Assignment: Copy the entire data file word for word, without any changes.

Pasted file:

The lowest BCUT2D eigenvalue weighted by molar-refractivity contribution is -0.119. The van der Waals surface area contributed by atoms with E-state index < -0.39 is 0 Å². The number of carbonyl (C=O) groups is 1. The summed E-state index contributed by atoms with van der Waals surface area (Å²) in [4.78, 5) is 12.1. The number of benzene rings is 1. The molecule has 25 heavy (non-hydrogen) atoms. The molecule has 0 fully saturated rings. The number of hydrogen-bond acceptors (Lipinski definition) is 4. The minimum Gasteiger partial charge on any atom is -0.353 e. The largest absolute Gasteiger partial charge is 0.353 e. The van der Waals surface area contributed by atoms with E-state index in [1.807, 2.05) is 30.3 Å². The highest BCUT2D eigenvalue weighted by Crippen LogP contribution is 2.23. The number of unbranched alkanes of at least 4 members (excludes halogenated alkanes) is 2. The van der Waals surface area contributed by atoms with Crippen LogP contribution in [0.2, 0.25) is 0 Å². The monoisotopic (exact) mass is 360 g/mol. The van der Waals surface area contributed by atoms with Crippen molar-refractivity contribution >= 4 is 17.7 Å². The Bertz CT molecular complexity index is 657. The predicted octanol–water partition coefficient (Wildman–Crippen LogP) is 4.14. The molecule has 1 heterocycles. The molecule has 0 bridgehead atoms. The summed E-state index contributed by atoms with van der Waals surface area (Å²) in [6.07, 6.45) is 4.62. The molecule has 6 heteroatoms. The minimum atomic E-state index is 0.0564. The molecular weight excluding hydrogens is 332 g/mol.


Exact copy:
The lowest BCUT2D eigenvalue weighted by molar-refractivity contribution is -0.119. The van der Waals surface area contributed by atoms with E-state index < -0.39 is 0 Å². The number of carbonyl (C=O) groups is 1. The summed E-state index contributed by atoms with van der Waals surface area (Å²) in [4.78, 5) is 12.1. The number of benzene rings is 1. The molecule has 25 heavy (non-hydrogen) atoms. The molecule has 0 fully saturated rings. The number of hydrogen-bond acceptors (Lipinski definition) is 4. The minimum Gasteiger partial charge on any atom is -0.353 e. The largest absolute Gasteiger partial charge is 0.353 e. The van der Waals surface area contributed by atoms with E-state index in [1.807, 2.05) is 30.3 Å². The highest BCUT2D eigenvalue weighted by Crippen LogP contribution is 2.23. The number of unbranched alkanes of at least 4 members (excludes halogenated alkanes) is 2. The van der Waals surface area contributed by atoms with Crippen LogP contribution in [0.2, 0.25) is 0 Å². The monoisotopic (exact) mass is 360 g/mol. The van der Waals surface area contributed by atoms with Crippen molar-refractivity contribution >= 4 is 17.7 Å². The Bertz CT molecular complexity index is 657. The predicted octanol–water partition coefficient (Wildman–Crippen LogP) is 4.14. The molecule has 1 heterocycles. The molecule has 0 bridgehead atoms. The summed E-state index contributed by atoms with van der Waals surface area (Å²) in [6.07, 6.45) is 4.62. The molecule has 6 heteroatoms. The minimum atomic E-state index is 0.0564. The molecular weight excluding hydrogens is 332 g/mol.